Proof Of Life On Mars Discovered By Viking Lander In 1976, New Study Claims
Viking Lander mission in 1976 had found extant microbial life on the planet Mars, a major study claimed. The researchers investigated the findings from Viking Labeled Release (LR) experiment 40 years ago and gauged the "non-biological hypotheses."
In the article printed in the journal Astrobiology, the authors stated that the evidence is coherent with a biological description. This indicates microorganisms on the Red Planet acclimated and developed to endure the tough environmental conditions. The authors of the study are from Arizona State University, Tempe and the National Institutes of Health, Bethesda.
NASA's Maven space probe captures stunning ultraviolet image of the red planet, Mars. pic.twitter.com/QzYaG92Rrq
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In the experiment, the landers collected samples of soil from various areas of the planet Mars. They were exposed to preheating, nutrient injection and stored in the dark for two months. The findings of the experiments indicated noticeable similarities to reactions seen in terrestrial soil that included data from samples gathered in Alaska, California and Antarctica, according to Daily Mail.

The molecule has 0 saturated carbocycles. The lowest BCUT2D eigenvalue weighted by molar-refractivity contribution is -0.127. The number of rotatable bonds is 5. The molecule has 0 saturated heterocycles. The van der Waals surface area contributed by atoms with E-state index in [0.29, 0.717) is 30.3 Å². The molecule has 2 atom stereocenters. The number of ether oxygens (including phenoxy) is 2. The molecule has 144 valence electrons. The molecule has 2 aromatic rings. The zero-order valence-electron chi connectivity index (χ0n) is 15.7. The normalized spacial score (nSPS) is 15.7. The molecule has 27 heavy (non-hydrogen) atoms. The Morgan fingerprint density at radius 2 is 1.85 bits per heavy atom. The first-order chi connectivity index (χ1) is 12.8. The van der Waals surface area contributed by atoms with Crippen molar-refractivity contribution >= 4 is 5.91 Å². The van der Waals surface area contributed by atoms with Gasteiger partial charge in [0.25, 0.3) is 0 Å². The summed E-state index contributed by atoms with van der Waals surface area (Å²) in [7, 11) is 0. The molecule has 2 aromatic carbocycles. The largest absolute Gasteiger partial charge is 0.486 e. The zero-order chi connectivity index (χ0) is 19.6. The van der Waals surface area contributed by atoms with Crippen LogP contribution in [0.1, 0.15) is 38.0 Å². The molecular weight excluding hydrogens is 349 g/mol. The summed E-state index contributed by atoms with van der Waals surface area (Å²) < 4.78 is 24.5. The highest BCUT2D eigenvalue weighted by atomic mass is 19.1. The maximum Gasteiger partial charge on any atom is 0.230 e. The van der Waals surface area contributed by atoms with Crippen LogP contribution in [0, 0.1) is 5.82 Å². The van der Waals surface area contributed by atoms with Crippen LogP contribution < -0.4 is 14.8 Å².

The authors explained that each of these characteristics is reminiscent of responses by a compendium of terrestrial microorganism species. This involves the early positive responses, the 160C and 50C heat controls, the reabsorption of evolved gas upon the second injection of nutrient and death from isolated long-term storage.
The researchers also stated that the manned missions to Mars are now predictable in the coming years. They said that it is a concern for safety, health and biology to explain the findings found in 1976. "Plans for any Mars sample return mission should also take into account that such a sample may contain viable, even if dormant, alien life, "as noted by the Sun.
Meanwhile, Chris McKay, Ph.D., senior editor of astrobiology and an astrobiologist with Nasa Ames Research Centre corresponds on the said study. He said that even if one is not convinced that the Viking LR results give strong evidence for life on Mars, the study evidently suggests that the possibility must be considered.